Gender inequality is an inevitable concomitant of the innate poverty in humanity, a situation to which the Ghanaian society is no exception. This paper explores the underlying elements of gender inequality pertinent to women in the small-scale gold mining sector in Ghana drawing inference from a case study of the Tarkwa-Nsuaem municipal assembly area in the western Region. The contribution of women to the small-scale gold mining sector and through that poverty reduction is immense, notwithstanding a number of factors that alongside militate against their well being. The drawbacks have to do with the unregulated, dangerous and insecure conditions of the small-scale gold mining operators that for the most part, tend be discriminative against women. These are in areas of the health, income and capacity building package benefits to their labour force. The policy implication is the need for government to institute gender-sensitive workplace regulatory policies and programmes to be adhered to in the small-scale mining sector in the country. It should be the responsibility of the municipal and all the relevant regulatory authorities to ensure that the designated policies as well as the attendant rules and regulations are enforced.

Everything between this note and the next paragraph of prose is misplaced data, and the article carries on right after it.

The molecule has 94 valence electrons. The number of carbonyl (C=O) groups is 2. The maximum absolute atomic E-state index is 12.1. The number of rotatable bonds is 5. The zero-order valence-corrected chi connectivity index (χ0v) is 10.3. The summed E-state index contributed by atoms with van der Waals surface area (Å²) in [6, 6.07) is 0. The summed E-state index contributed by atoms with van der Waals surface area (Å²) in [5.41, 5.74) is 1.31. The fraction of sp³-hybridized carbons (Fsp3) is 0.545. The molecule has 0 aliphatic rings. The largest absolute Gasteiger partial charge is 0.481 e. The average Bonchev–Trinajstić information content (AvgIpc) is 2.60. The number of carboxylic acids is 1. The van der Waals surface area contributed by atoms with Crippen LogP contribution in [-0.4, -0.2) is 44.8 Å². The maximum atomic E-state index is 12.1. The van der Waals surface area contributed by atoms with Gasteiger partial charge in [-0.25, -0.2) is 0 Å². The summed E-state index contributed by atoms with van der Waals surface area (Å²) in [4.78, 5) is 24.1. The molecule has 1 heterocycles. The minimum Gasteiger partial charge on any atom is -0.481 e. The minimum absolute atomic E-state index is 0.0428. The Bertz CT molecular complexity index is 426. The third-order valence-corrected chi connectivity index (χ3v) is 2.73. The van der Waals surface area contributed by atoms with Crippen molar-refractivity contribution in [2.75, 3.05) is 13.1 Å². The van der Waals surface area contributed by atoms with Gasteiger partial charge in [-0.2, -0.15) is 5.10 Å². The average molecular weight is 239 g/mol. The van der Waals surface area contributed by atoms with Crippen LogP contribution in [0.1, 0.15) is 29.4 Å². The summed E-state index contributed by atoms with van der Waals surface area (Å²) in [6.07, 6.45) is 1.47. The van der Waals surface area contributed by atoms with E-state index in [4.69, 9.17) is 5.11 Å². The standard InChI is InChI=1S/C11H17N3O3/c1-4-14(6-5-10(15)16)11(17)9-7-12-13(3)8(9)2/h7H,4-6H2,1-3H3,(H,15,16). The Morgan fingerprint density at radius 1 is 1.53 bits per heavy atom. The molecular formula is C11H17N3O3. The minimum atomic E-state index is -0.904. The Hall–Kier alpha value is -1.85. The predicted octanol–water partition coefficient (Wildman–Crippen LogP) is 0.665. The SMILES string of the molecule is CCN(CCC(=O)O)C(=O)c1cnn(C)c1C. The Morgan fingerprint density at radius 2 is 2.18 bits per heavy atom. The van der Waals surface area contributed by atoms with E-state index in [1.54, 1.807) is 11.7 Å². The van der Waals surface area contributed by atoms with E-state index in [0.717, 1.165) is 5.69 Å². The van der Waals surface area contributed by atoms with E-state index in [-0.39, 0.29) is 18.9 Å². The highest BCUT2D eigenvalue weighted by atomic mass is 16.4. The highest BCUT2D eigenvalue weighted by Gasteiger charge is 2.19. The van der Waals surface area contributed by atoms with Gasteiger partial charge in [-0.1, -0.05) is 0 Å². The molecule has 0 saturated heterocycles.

Key words: Small-scale mining, gold miners, women, poverty.
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